The Jerusalem Post recently quoted an accusation that the academic Eleonora Roldán Mendívil was an anti-Semite. The newspaper failed, however, to provide any evidence that would support that claim – made by the Simon Wiesenthal Center, a pro-Israel group.
Instead, The Jerusalem Post referred to how Roldán Mendívil had described Israel as a “colonial state” and appeared in a rap video, singing “no peace with the occupation regime.” She had also signed a petition against Israel’s 2014 attack on Gaza, it was reported.
Although the smears against her were baseless, they did have an impact. Berlin’s Free University (FU) has announced that it has opened an investigation into Roldán Mendívil.
The announcement was made without Roldán Mendívil being given any prior notice, she has confirmed. Roldán Mendívil teaches a course on “racism in capitalism” at the university.
The smear campaign against her appears to have been initiated by Andreas Boas, a blogger also known as Andreas Boldt.
Boas is a known admirer of Israeli war criminals.
A British court issued a warrant for Almog’s arrest during 2005 over his role in the demolition of almost 60 houses in Gaza three years earlier. Almog has so far evaded justice.
In his video (see above), Boas tells Almog “the biggest dream in my life was to meet you.” Boas also praises Almog as a hero.
The media coverage about Roldán Mendívil has been riddled with inaccuracies.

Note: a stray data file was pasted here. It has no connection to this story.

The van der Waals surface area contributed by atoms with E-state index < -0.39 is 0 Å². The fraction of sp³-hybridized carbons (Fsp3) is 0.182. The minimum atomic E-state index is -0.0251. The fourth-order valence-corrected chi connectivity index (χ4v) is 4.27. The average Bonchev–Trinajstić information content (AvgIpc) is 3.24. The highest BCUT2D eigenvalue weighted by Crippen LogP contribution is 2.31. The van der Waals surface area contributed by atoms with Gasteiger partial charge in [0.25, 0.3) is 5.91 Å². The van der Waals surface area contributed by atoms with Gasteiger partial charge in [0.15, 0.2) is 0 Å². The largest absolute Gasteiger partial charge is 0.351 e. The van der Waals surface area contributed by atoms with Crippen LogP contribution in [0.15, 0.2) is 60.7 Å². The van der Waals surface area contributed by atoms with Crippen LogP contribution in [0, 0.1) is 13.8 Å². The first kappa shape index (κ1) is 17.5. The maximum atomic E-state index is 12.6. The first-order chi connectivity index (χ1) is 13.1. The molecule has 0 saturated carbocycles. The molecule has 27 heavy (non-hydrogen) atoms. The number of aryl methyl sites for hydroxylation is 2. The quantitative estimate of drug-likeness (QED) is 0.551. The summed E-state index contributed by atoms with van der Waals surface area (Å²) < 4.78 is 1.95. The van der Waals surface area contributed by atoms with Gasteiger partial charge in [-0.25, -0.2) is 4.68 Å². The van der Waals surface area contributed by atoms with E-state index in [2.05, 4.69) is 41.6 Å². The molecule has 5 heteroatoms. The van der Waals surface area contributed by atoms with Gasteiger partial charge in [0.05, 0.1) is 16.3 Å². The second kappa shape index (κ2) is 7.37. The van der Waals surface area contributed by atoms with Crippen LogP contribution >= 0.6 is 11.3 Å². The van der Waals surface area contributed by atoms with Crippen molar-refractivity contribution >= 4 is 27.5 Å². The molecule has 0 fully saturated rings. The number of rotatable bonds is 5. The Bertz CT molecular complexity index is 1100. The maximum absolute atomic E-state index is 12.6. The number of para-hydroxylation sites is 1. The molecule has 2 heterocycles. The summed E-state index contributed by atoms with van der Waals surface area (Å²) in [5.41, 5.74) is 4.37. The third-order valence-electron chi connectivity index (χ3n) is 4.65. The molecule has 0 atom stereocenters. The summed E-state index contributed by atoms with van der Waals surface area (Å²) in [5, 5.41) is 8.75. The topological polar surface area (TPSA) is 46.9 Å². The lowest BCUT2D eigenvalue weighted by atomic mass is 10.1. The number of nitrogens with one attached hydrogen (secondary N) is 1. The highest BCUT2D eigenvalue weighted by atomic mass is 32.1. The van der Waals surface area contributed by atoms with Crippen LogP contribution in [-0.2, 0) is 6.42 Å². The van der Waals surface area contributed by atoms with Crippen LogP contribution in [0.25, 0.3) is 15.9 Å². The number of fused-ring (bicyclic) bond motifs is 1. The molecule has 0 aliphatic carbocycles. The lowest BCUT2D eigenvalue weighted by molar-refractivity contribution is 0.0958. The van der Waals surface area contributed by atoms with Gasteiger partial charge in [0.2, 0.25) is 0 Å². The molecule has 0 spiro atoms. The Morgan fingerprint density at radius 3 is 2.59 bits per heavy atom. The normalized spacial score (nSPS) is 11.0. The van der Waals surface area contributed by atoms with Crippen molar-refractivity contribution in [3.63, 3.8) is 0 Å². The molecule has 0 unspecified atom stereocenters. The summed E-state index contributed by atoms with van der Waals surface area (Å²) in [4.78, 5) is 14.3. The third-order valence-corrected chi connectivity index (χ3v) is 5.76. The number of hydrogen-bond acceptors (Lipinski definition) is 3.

The aforementioned Jerusalem Post article reported that she had been suspended from FU Berlin.
I contacted the university, seeking clarification. An FU spokesperson told me it was “a real pity” that The Jerusalem Post published something which was “absolutely wrong.”
The university has not cancelled Roldán Mendívil’s assignment to teach her course.
On his Twitter account, Boas says that “only facts matter.” Yet his own postings on the Internet demonstrate a commitment to what Kellyanne Conway – counselor to new US President Donald Trump – last weekend described as “alternative facts.”
Most ordinary people have a simpler term for “alternative facts.” We call them lies.
The tactic of deliberately spreading lies is not new.
I learned about that tactic a few decades ago when I was active in the Holland Committee on Southern Africa.
John Stockwell, who worked as a CIA commander in Angola during the 1970s, has admitted to making up stories and feeding them to the mainstream press. Some of these stories were reported by the press agency Reuters and found their way onto the pages of British publications such as The Times and The Guardian. The intention, Stockwell has acknowledged, was to fabricate “Russian-Cuban aggression” in southern Africa.
The smears against Roldán Mendívil remind me of the CIA’s techniques in Angola.
Her denunciation of Israel as a “colonial state” is 100 percent truthful. “Colonial” is an appropriate term to use, considering the continuous expansion of Israel’s settlements in occupied East Jerusalem and elsewhere in the West Bank.
Pro-Israel apologists like Andreas Boas often find it hard to handle the truth. For them, it is much easier to try and silence Israel’s critics with false allegations.